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Six things we hate about the Google Nexus 7

Ross Catanzariti | Aug. 10, 2012
Google's 7in Nexus 7 is one of the best Android tablets on the market, but does this mean it comes without flaws?

Of course, there are two solutions to solve the 3G issue. Firstly, you could tether from your smartphone to the Nexus 7. Secondly, you could purchase a 3G/4G Wi-Fi modem, like Telstra's pre-paid Wi-Fi 4G, for example. However, both of these solutions aren't the most seamless. Constantly tethering your smartphone will quickly drain its battery, while most Wi-Fi modems have a battery life of around three or four hours -- capable, but certainly not enough to last a full cycle of the Nexus 7's battery life. A 3G/4G Nexus 7 would eliminate the need for these half-measures and open up the tablet to a potential new user base.

The lack of built-in 3G means surfing the Web on the go is limited.

4. That home screen

We love Google's Jelly Bean software on the Nexus 7. It's the fastest, smoothest and most functional version of Android yet. However, we find it incredibly annoying that Google hasn't allowed users to rotate the Nexus 7's home screen into landscape mode, even though many Android apps will.

It appears Google is intent on encouraging users to hold the tablet in portrait mode, except when viewing multimedia content. While the natural tendency is to hold the Nexus 7 this way, is it too much to ask for a bit of flexibility? Not every person will use the Nexus 7 in the same way.

5. Android apps and Google Play

The Nexus 7 is a good introduction to the world of Android for first time users, but it also highlights the fundamental flaws with Google's fragmented ecosystem -- that is, most Android apps haven't been designed specifically for tablet use.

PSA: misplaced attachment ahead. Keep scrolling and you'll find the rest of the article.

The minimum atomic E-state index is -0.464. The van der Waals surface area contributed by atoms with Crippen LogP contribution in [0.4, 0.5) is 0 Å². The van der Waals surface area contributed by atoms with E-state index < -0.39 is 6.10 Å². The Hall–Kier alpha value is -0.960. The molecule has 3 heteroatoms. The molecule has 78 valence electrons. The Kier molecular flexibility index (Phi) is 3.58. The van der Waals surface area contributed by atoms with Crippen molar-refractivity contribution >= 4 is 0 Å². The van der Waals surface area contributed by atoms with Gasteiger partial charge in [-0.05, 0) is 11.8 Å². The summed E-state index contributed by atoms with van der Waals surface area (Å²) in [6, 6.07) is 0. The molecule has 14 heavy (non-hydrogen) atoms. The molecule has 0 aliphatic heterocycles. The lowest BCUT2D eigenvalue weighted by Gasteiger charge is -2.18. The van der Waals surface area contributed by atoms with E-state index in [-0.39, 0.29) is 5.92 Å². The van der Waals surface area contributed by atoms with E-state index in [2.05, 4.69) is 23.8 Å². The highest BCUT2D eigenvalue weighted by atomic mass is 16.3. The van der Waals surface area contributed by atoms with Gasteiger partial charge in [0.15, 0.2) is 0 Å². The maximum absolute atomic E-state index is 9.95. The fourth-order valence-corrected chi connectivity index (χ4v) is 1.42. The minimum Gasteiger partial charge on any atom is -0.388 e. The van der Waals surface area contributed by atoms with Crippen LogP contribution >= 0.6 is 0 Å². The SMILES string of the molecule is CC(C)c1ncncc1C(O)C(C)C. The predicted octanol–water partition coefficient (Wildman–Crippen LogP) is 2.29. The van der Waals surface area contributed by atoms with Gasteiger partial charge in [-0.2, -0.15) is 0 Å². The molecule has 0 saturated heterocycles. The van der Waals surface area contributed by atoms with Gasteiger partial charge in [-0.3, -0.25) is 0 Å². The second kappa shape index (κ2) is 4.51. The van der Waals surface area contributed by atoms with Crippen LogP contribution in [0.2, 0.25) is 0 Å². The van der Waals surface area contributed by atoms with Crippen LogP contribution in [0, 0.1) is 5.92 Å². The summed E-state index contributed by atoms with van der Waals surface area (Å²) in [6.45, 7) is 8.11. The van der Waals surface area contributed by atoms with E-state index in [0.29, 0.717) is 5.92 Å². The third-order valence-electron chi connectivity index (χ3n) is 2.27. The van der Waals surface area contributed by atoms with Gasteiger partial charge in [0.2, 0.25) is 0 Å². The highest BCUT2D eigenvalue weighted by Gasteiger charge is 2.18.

This means many apps in Google's Play Store won't work as well as they should on the Nexus 7. Some, like Spotify, won't rotate into landscape mode and can only be used in portrait orientation. Others, like the official Twitter app, are simply blown up smartphone apps, stretched to fill the screen of the Nexus 7.

There are, of course, examples both ways. The the Pulse Reader app, Pocket, Instapaper, Flixster Movies and Evernote all work fantastically well on the Nexus 7. The excellent Flipboard media aggregator also works reasonably well, though it won't rotate into landscape mode, either. On the other hand, the likes of Facebook, Twitter, Skype, Tango, Instagram, Dropbox and Spotify all work, but there are instances where it is painfully obvious these apps were designed for a smartphone rather than a tablet. Many of them won't rotate into landscape and are often filled with lots of white space and small UI elements.

Some Android apps work perfectly well on the Nexus 7, but others are simply blown up smartphone apps.

 

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